New York Stock Exchange crash

The New York Stock Exchange crashed on what came to be known as “Black Tuesday,” which signaled the beginning of the ten-year Great Depression in 1929 that affected all Western industrialized countries.

The Roaring Twenties, the decade that followed World War I and led to the Crash, was a time of wealth and excess. Building on post-war optimism, rural Americans migrated to the cities in vast numbers in hopes of finding a more prosperous life in the expansion of America’s industrial sector. While the American cities prospered, overproduction of agriculture produce created widespread financial despair among American farmers throughout the decade. These are key factors that led to the 1929 stock market crash.

Despite the dangers of speculation, many believed that the stock market would continue to rise forever. On March 25, 1929, after the Federal Reserve warned of excessive speculation, a mini-crash occurred as investors started to sell stocks at a rapid pace, exposing the market’s shaky foundation. Stop-gap measures were taken to halt the slide, but the American economy showed ominous signs of trouble: steel production declined, construction was sluggish, automobile sales went down, and consumers were building up high debts because of easy credit (sound familiar?)

The stock market had been on a nine-year run that saw the Dow Jones Industrial Average increase in value tenfold, peaking at 381.17 on September 3, 1929. Optimism and financial gains of the great bull market were shaken after a well-publicized early September prediction from a financial expert that “a crash was coming.” This was the beginning of the crash.

On September 20th, the London Stock Exchange crashed when top British investors were jailed for fraud and forgery. The London crash weakened the optimism of the American investment in overseas markets. Selling intensified through mid-October. On October 24th (“Black Thursday”), the market lost 11 percent of its value at the opening bell on heavy trading. The huge volume meant that the report of prices on the ticker tape in brokerage offices around the nation was hours late, so investors had no idea what most stocks were actually trading for at that moment, increasing panic.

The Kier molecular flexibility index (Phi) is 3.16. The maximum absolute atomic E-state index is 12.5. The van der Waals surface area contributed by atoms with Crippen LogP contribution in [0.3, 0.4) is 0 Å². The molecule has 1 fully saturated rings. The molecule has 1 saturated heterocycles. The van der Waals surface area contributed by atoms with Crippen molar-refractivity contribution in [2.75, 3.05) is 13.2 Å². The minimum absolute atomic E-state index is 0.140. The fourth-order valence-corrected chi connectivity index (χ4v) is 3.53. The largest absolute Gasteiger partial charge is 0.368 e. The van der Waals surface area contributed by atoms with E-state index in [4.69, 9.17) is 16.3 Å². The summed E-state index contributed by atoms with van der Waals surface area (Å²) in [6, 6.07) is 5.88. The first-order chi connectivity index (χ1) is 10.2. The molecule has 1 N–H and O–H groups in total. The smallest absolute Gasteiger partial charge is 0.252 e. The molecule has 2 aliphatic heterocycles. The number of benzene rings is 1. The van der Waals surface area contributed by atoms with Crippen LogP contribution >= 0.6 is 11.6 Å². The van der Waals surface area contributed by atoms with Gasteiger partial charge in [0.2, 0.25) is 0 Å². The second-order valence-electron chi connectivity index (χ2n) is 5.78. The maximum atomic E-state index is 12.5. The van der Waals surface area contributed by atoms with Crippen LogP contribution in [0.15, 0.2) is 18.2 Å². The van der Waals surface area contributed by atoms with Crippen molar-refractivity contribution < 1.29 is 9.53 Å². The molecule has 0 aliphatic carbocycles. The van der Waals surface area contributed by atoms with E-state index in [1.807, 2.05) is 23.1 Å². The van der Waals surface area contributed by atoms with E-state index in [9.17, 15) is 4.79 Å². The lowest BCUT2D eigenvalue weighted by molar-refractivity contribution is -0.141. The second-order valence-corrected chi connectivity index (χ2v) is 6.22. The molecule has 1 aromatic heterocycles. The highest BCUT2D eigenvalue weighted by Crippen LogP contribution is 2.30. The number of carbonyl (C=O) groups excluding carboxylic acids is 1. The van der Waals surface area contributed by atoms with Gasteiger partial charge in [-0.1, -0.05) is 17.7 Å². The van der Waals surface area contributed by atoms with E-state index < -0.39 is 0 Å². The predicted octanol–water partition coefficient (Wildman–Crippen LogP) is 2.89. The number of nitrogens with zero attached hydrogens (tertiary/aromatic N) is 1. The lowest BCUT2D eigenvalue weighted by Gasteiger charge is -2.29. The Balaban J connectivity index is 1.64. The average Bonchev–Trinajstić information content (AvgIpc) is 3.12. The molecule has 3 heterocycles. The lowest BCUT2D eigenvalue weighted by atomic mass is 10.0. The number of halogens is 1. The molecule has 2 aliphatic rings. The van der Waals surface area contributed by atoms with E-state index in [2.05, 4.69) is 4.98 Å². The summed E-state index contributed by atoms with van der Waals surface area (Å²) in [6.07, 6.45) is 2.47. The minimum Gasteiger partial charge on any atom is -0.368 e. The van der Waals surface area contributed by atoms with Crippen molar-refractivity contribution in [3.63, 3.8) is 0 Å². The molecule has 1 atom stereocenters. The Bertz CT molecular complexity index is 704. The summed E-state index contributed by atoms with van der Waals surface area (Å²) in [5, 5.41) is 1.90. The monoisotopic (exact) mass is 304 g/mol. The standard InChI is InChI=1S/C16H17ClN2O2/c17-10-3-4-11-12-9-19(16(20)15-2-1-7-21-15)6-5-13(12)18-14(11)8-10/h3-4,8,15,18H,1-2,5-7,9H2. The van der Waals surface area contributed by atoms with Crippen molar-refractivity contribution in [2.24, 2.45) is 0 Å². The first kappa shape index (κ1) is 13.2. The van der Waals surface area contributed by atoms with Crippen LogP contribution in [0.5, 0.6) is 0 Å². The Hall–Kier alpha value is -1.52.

Again, attempts were made to halt the slide, tactics similar to the one that ended the Panic of 1907. The Dow Jones recovered and closed only a little over six points down for the day. The rally continued on Friday, but the respite was only temporary.

Over the weekend, events were covered by the newspapers across the United States. On October 28, “Black Monday,” more investors facing margin calls decided to get out of the market, and the slide continued with a record loss in the Dow of 13%. The next day, “Black Tuesday,” October 29, 1929, panic selling reached its crescendo. The Dow lost an additional 12%. The volume of stocks traded that day was a record that was not broken for nearly 40 years. The market had lost over $30 billion in the space of two days; $14 billion was lost on October 29th alone.

More stop-gap measures managed to help the market recover for several months. But the following year, the Dow embarked on another, much longer and steady slide from April 1931 to July 8, 1932 when it closed at 41.22—its lowest level of the 20th Century, which translated to an 89% loss rate for all of the market’s stocks. The market would not return to the peak closing of September 3, 1929 until November 23, 1954.

(me and Wikipedia)

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